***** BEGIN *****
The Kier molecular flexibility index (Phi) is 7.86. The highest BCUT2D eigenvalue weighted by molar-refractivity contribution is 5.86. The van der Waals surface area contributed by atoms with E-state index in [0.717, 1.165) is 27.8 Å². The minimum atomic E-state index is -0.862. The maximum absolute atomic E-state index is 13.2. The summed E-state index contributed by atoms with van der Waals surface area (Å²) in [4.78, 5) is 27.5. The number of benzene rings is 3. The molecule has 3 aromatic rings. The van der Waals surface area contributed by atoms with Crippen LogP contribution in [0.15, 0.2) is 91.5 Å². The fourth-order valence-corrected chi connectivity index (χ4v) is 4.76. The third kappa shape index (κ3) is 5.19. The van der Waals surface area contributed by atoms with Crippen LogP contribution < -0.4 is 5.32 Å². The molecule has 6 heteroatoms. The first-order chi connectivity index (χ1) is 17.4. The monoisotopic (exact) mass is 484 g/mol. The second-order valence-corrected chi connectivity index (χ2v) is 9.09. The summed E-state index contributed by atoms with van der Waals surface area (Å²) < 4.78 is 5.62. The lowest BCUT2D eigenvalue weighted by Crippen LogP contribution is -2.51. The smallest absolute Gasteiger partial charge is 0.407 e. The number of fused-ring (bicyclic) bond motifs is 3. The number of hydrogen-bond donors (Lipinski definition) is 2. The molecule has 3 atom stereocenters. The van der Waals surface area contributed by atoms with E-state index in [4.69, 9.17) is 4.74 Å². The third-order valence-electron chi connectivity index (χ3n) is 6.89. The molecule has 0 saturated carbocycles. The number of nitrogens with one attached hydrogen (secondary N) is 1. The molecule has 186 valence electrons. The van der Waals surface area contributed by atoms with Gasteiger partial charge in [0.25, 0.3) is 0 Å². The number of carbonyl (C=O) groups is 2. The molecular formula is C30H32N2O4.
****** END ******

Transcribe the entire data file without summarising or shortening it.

The Kier molecular flexibility index (Phi) is 7.86. The highest BCUT2D eigenvalue weighted by molar-refractivity contribution is 5.86. The van der Waals surface area contributed by atoms with E-state index in [0.717, 1.165) is 27.8 Å². The minimum atomic E-state index is -0.862. The maximum absolute atomic E-state index is 13.2. The summed E-state index contributed by atoms with van der Waals surface area (Å²) in [4.78, 5) is 27.5. The number of benzene rings is 3. The molecule has 3 aromatic rings. The van der Waals surface area contributed by atoms with Crippen LogP contribution in [0.15, 0.2) is 91.5 Å². The fourth-order valence-corrected chi connectivity index (χ4v) is 4.76. The third kappa shape index (κ3) is 5.19. The van der Waals surface area contributed by atoms with Crippen LogP contribution < -0.4 is 5.32 Å². The molecule has 6 heteroatoms. The first-order chi connectivity index (χ1) is 17.4. The monoisotopic (exact) mass is 484 g/mol. The second-order valence-corrected chi connectivity index (χ2v) is 9.09. The summed E-state index contributed by atoms with van der Waals surface area (Å²) < 4.78 is 5.62. The lowest BCUT2D eigenvalue weighted by Crippen LogP contribution is -2.51. The smallest absolute Gasteiger partial charge is 0.407 e. The number of fused-ring (bicyclic) bond motifs is 3. The number of hydrogen-bond donors (Lipinski definition) is 2. The molecule has 3 atom stereocenters. The van der Waals surface area contributed by atoms with E-state index in [4.69, 9.17) is 4.74 Å². The third-order valence-electron chi connectivity index (χ3n) is 6.89. The molecule has 0 saturated carbocycles. The number of nitrogens with one attached hydrogen (secondary N) is 1. The molecule has 186 valence electrons. The van der Waals surface area contributed by atoms with Gasteiger partial charge in [0.25, 0.3) is 0 Å². The number of carbonyl (C=O) groups is 2. The molecular formula is C30H32N2O4.